Quote by AlephZero ... because the Elgin Marbles are there.
I looked that up. Seems I got my history screwed up. I thought I remembered British seizing Greek assets, but looks like I was mistaken.

 Quote by rootX Can't they take over all Greece assets (government land properties/historical sites)? I was thinking the most ideal way out of this is let Greece default and get ownership of all its assets to pay back the investors. It angers me when I see how others are punished for irresponsible Greeks behavior.
Unfortunately, this is not possible. These assets were not pledged as collateral for the loans. They cannot be legally seized upon default. Greek bonds, like US bonds, are back by the "good faith and credit" of the nation. The credit disappeared a long time ago, and the good faith followed soon after.

My complaint is with the whining of the investors. For years they received high yields to compensate them for high risks. Well, . . . they lost. They should either take their lumps like men or give all those yields back with interest.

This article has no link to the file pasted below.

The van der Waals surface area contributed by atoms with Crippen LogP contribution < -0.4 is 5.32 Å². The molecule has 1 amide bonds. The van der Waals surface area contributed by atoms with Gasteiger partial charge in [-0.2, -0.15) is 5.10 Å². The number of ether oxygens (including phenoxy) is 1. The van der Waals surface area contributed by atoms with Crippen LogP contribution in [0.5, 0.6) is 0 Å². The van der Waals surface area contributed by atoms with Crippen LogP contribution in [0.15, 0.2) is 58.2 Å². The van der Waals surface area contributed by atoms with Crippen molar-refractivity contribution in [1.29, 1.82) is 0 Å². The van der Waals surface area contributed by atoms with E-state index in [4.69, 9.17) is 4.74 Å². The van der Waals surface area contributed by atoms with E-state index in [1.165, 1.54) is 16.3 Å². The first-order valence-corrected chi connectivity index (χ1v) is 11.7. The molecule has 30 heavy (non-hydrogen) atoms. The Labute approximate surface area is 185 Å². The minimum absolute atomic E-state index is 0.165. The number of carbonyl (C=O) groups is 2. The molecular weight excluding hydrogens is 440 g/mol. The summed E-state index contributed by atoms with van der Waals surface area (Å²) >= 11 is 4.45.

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 Quote by klimatos Because if Greece defaults a very large number of very influential Americans will loose very large sums of money. ...
Perhaps, but how do you know this? For all I know Greek bonds are held by the Wisconsin teachers union pension fund, and they, or those like them, are exerting political influence on the IMF level pullers.
 The Italian 10 year loan rents hit 7% yield due to irrational fear, and I'm certainly no financial expert. The only thing I fear at this moment is the yield due to this evil circle: the higher the yield the more fear and the more fear the higher the yield. Will the rents go down? I think if people get greedy enough and start buying, it will. As for the great depression, as far as I know it happened due to loaning and speculation on the stock market. It's an interesting pattern that pretty much every stock market crash happens after a rosy bull-market period.